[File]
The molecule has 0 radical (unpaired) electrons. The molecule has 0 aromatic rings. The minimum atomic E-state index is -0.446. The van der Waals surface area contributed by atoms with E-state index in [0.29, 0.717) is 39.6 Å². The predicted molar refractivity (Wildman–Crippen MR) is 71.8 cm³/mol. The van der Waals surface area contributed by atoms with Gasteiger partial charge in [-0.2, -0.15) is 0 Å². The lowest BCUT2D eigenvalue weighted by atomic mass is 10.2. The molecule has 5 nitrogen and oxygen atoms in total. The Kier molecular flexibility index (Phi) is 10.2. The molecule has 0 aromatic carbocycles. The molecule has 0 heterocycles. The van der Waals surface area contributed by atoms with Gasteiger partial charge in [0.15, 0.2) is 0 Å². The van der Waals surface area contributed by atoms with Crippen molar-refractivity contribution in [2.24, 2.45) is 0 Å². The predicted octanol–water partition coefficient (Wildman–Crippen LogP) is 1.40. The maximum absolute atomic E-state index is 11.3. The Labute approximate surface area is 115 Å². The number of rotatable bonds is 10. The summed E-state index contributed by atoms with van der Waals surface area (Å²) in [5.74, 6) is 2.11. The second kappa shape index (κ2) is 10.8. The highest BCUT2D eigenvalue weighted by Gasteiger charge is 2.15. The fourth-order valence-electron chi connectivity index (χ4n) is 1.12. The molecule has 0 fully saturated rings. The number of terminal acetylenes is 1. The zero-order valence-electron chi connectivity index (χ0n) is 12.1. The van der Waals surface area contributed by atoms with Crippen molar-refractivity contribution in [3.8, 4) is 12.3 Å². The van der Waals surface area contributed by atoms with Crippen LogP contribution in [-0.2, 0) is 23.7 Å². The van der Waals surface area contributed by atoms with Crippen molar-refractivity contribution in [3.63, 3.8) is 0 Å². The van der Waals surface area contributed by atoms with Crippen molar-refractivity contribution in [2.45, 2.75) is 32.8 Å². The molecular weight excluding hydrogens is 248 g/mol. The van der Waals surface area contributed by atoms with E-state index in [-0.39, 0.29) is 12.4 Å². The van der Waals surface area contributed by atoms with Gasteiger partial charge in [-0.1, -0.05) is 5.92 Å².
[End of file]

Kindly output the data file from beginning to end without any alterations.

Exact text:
The molecule has 0 radical (unpaired) electrons. The molecule has 0 aromatic rings. The minimum atomic E-state index is -0.446. The van der Waals surface area contributed by atoms with E-state index in [0.29, 0.717) is 39.6 Å². The predicted molar refractivity (Wildman–Crippen MR) is 71.8 cm³/mol. The van der Waals surface area contributed by atoms with Gasteiger partial charge in [-0.2, -0.15) is 0 Å². The lowest BCUT2D eigenvalue weighted by atomic mass is 10.2. The molecule has 5 nitrogen and oxygen atoms in total. The Kier molecular flexibility index (Phi) is 10.2. The molecule has 0 aromatic carbocycles. The molecule has 0 heterocycles. The van der Waals surface area contributed by atoms with Gasteiger partial charge in [0.15, 0.2) is 0 Å². The van der Waals surface area contributed by atoms with Crippen molar-refractivity contribution in [2.24, 2.45) is 0 Å². The predicted octanol–water partition coefficient (Wildman–Crippen LogP) is 1.40. The maximum absolute atomic E-state index is 11.3. The Labute approximate surface area is 115 Å². The number of rotatable bonds is 10. The summed E-state index contributed by atoms with van der Waals surface area (Å²) in [5.74, 6) is 2.11. The second kappa shape index (κ2) is 10.8. The highest BCUT2D eigenvalue weighted by Gasteiger charge is 2.15. The fourth-order valence-electron chi connectivity index (χ4n) is 1.12. The molecule has 0 fully saturated rings. The number of terminal acetylenes is 1. The zero-order valence-electron chi connectivity index (χ0n) is 12.1. The van der Waals surface area contributed by atoms with Crippen molar-refractivity contribution in [3.8, 4) is 12.3 Å². The van der Waals surface area contributed by atoms with Crippen LogP contribution in [-0.2, 0) is 23.7 Å². The van der Waals surface area contributed by atoms with Crippen molar-refractivity contribution in [3.63, 3.8) is 0 Å². The van der Waals surface area contributed by atoms with Crippen molar-refractivity contribution in [2.45, 2.75) is 32.8 Å². The molecular weight excluding hydrogens is 248 g/mol. The van der Waals surface area contributed by atoms with E-state index in [-0.39, 0.29) is 12.4 Å². The van der Waals surface area contributed by atoms with Gasteiger partial charge in [-0.1, -0.05) is 5.92 Å².